Brad Silverstein doesn't play it coy with his latest art show, The Turkey Bonanza. You go expecting turkey, and turkey is what you get: paintings of turkey, drawings of turkey, an enormous hanging model of a turkey, even stacked-up cans of "Premium Thanksgiving," with a turkey-suited mascot on the label. It's a whimsical send-up of America's most American holiday -- and the Western art tradition to boot. Silverstein based his paintings on Thanksgiving turkey photos he found on the Web. He incorporated some of them into trompe l'oeil compositions, and executed others in the sumptuous, dignified style of Dutch Old Masters. The results are both humorous and faintly unsettling. In one painting, what appear to be two wooden turkeys return the viewer's gaze with aristocratic hauteur. In another, a cooked turkey slumps forward menacingly in its pan, looking as if it's about to leap out of the frame and attack. Despite the show's satirical edge, Silverstein says he's aiming for a lighthearted mood: "We're celebrating Thanksgiving even while pointing out the contradictions around it. I'd say the feeling is a warm one and an inclusive one and a communal one."
First graders from Vallejo's Beverly Hills Elementary School will also contribute artworks, drawing hand turkeys according to step-by-step instructions from the show's mythical presiding genius, Jake Lewitt (a joke on conceptual artist Sol Lewitt). They'll be making abstract sculptures from Stove Top stuffing too, although 33 Grand director Alex Munn admits that part is a bit of an experiment: "I'm not clear on what their shelf life is going to be."
Munn doesn't sound worried, though. He's learned a thing or two about edible art from Meadow Presley's installation of sewn candy, currently decaying at 33 Grand. "She basically made it for the opening, and a couple of days later it started to collapse," Munn says. "The next day, a little girl came through and started munching on it. So Meadow and I talked, and we agreed to let it decompose naturally."
Everyone is invited to Turkey Bonanza's opening-night potluck Friday, where there's talk of an actor in Pilgrim garb, a Thanksgiving Proclamation, and a "mutant cornucopia." So get yourself down to the reception -- and bring some food, if you like. Even at a show that's a little bit Pop, dinner isn't going to eat itself. 33 Grand, 33 Grand Ave., Oakland. Through December 18. Potluck reception 6-9 p.m. 33Grand.com -- Chris Ulbrich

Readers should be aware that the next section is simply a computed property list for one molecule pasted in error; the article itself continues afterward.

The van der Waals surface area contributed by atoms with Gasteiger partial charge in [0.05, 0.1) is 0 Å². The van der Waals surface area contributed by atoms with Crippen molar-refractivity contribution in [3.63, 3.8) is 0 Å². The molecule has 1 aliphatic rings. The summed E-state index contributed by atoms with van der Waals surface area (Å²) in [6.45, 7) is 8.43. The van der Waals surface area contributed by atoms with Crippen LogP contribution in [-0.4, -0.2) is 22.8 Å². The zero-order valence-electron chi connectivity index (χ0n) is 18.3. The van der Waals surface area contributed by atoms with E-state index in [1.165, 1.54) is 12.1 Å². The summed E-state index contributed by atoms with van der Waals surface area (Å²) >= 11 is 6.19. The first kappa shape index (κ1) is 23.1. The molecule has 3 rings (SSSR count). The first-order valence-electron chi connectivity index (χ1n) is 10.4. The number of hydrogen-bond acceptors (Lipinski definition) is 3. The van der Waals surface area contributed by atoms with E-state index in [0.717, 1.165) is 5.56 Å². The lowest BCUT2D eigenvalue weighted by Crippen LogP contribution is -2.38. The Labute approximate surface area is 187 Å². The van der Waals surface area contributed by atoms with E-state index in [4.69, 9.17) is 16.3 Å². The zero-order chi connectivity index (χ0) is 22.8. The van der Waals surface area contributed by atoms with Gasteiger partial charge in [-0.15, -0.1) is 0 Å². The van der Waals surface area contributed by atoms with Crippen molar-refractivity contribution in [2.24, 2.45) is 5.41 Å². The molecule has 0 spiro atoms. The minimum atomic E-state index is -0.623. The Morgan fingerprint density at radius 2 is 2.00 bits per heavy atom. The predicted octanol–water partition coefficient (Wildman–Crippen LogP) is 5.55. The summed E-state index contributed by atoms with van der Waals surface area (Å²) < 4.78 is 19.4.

Two-part project at BAM
Polish artist Wilhelm Sasnal seizes on a uniquely American subject -- the flooding of the Mississippi River as depicted in Pare Lorentz' 1938 film documentary The River -- in a filmmaking project and painting exhibition, opening Sunday with an artist's talk (4 p.m.) at the Berkeley Art Museum as part of the MATRIX program. Sasnal (as in his portrait of George Gershwin, above) tends to draw on news photos, film, video, and animation for his work, which references everything from Soviet agitprop to Sonic Youth. Through February 27. Info: BAMPFA.berkeley.edu -- Kelly Vance
Wine On You Crazy Diamond
Depending on your perspective, inventor Nikola Tesla was either a madman, a visionary, or both, but what's madness without wine? Obviously not as much fun. Roughly a century ago, Tesla engineered man-made lightning and claimed he received extraterrestrial radio-wave transmissions. And also a hundred years ago, Tesla Vintners (5143 Tesla Rd.) became the Livermore Valley's first community wine-tasting venue. Coincidence? We think not. You can catch lightning in a bottle this Saturday afternoon when Tesla hosts a centennial party featuring live music from the Singing Winemaker and plenty of tasty varietals from local wineries. Bring your own holiday cheer. 925-606-WINE. -- Eric K. Arnold
La area de la bahia gets muy caliente with Tribute to the Conga for a show honoring the rhythm of the conga drum, as evidenced through salsa, descarga, and rumba. The show tonight at Berkeley's Shattuck Down Low (2284 Shattuck Ave.) features current Santana member Karl Perazzo; Oakland resident Sandy Perez (best known for his work with Afrocuba de Matanzas); Havana native Carlos Caro, bandleader of Vision Latina; and Edgardo Cambón, a Uruguayan expatriate who teaches percussion at Folsom State Prison. $5-$10. ShattuckDownLow.com -- Eric K. Arnold
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